Apart from apoptosis, the growth of hair follicles is vital for the recovery of hair. KGF is functionally essential for hair follicle development [20]. KGF has been known to promote hair transition into the anagen stage as well as hair follicle proliferation. The activation of KGF induces activation of the AKT pathway, resulting in the proliferation of hair follicles [21]. The inhibition of AKT phosphorylation is regarded as being associated with an inability of damaged to the hair follicles to undergo proliferation [22]. Ki67, a marker of proliferation, was positively expressed in hair follicles treated with 1 mg/mL HP. To clarify the molecular mechanism behind the involvement of HP in hair growth, the expression of KGF and the phosphorylation of AKT in dorsal skin were analyzed. HP treatment caused increases of KGF expression and AKT phosphorylation, demonstrating that HP promotes hair growth with hair follicle proliferation.


The obtained results indicate that HP attenuated hair follicle apoptosis as well as promoted hair follicle proliferation. At present, the main therapeutic target-pathway of HP between inhibition of apoptosis of hair follicles and proliferation of hair follicles is unclear. In addition, it is difficult to clarify which compound acts on which mechanism because natural materials such as HP contain various compounds. There is also the possibility that multiple compounds in HP act on multiple targets at the same time. Therefore, to obtain a deeper understanding of its mode of action, a follow-up study on HP is required.

In summary, HP ameliorated massive apoptosis by inhibiting pro-apoptotic Bax, p53, Cyt c and caspase and promoted the proliferation of hair follicles via increases of KGF and the phosphorylation of AKT. Taken together, HP induced hair regrowth in the CIA-affected dystrophic catagen phase via inhibition of apoptotic factors and proliferation of hair follicles. Nevertheless, hair loss might be recurred after treatment stop of HP. Further studies will be needed to elucidate the mechanism of action and confirm the efficacy of long-term treatment of HP for CIA.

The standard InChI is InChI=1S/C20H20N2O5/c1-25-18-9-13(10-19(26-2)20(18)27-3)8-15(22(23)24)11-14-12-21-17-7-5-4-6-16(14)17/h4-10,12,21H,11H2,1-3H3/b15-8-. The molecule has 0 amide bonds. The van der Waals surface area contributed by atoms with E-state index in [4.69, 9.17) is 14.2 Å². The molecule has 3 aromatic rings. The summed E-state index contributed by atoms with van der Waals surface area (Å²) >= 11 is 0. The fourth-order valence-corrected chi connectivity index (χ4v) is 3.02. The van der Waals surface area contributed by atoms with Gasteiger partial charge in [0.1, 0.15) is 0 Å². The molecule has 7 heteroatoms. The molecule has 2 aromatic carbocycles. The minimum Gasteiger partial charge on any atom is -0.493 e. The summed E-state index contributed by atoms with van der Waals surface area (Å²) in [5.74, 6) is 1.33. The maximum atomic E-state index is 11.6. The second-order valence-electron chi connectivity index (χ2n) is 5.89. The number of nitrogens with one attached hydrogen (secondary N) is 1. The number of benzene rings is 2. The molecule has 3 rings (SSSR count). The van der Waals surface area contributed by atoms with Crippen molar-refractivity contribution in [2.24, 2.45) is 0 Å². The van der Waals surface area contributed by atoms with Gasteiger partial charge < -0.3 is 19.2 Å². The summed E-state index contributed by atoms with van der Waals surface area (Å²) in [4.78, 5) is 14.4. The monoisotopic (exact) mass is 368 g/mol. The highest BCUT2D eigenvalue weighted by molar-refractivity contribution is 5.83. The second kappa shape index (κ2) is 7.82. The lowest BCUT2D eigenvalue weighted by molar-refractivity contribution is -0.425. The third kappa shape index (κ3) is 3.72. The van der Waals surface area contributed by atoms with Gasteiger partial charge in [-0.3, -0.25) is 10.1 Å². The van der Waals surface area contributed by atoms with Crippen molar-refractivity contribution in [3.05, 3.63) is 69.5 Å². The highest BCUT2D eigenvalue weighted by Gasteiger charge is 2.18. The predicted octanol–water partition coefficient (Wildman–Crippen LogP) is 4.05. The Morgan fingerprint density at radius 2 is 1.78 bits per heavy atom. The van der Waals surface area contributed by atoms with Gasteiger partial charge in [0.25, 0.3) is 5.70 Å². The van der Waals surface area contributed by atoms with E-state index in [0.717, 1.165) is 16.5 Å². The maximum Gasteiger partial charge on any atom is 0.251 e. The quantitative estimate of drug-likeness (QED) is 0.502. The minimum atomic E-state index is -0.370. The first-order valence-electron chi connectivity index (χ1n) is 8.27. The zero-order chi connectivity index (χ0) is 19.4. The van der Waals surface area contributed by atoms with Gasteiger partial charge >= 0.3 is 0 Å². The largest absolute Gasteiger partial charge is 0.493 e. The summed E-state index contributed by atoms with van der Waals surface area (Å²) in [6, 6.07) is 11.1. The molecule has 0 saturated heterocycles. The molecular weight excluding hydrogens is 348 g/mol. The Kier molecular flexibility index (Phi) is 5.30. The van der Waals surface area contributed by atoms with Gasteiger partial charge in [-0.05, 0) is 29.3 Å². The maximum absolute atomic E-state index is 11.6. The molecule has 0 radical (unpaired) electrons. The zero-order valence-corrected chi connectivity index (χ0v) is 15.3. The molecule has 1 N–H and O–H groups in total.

Availability of data and materials

The datasets used and/or analyzed during the current study available from the corresponding author on reasonable request.



Protein kinase B


Bcl-2-associated X protein


B cell leukemia protein-2


Chemotherapy-induced alopecia



Cyt c:

Cytochrome c




Human placenta


Keratinocyte growth factor


  1. Chon SY, Champion RW, Geddes ER, Rashid RM. Chemotherapy-induced alopecia. J Am Acad Dermatol. 2012;67(1):e37–47.

    PubMed  Google Scholar 

  2. McGarvey EL, Baum LD, Pinkerton RC, Rogers LM. Psychological sequelae and alopecia among women with cancer. Cancer Pract. 2001;9(6):283–9.

    CAS  PubMed  Google Scholar 

  3. Lemieux J, Maunsell E, Provencher L. Chemotherapy-induced alopecia and effects on quality of life among women with breast cancer: a literature review. Psycho-Oncology. 2008;17(4):317–28.

    PubMed  Google Scholar 

  4. Grevelman EG, Breed WP. Prevention of chemotherapy-induced hair loss by scalp cooling. Ann Oncol. 2005;16(3):352–8.

    CAS  PubMed  Google Scholar 

  5. Kwon TR, Oh CT, Park HM, Han HJ, Ji HJ, Kim BJ. Potential synergistic effects of human placental extract and minoxidil on hair growth-promoting activity in C57BL/6J mice. Clin Exp Dermatol. 2015;40(6):672–81.

    PubMed  Google Scholar 

  6. Wang J, Lu Z, Au JL. Protection against chemotherapy-induced alopecia. Pharm Res. 2006;23(11):2505–14.

    CAS  PubMed  Google Scholar 

  7. Pan SY, Chan MKS, Wong MBF, Klokol D, Chernykh V. Placental therapy: an insight to their biological and therapeutic properties. J Med Therapeutics. 2017;1(3):1–6.

    Google Scholar 

  8. Wildman DE. Review: toward an integrated evolutionary understanding of the mammalian placenta. Placenta. 2011;32(Suppl 2):S142–5.

    PubMed  PubMed Central  Google Scholar 

  9. Forbes K, Westwood M. Maternal growth factor regulation of human placental development and fetal growth. J Endocrinol. 2010;207(1):1–16.

    CAS  PubMed  Google Scholar 

  10. Lee KK, Choi WS, Yum KS, Song SW, Ock SM, Park SB, et al. Efficacy and safety of human placental extract solution on fatigue: a double-blind, randomized, placebo-controlled study. Evid Based Complement Alternat Med. 2012;2012:130875.

    PubMed  Google Scholar 

  11. Jung J, Lee HJ, Lee JM, Na KH, Hwang SG, Kim GJ. Placenta extract promote liver regeneration in CCl4-injured liver rat model. Int Immunopharmacol. 2011;11(8):976–84.

    CAS  PubMed  Google Scholar 

  12. Sehgal VN, Srivastava G, Aggarwal AK, Midha R. Hair biology and its comprehensive sequence in female pattern baldness: treatment modalities--part III. SKINmed. 2013;11(5):287–90.

    PubMed  Google Scholar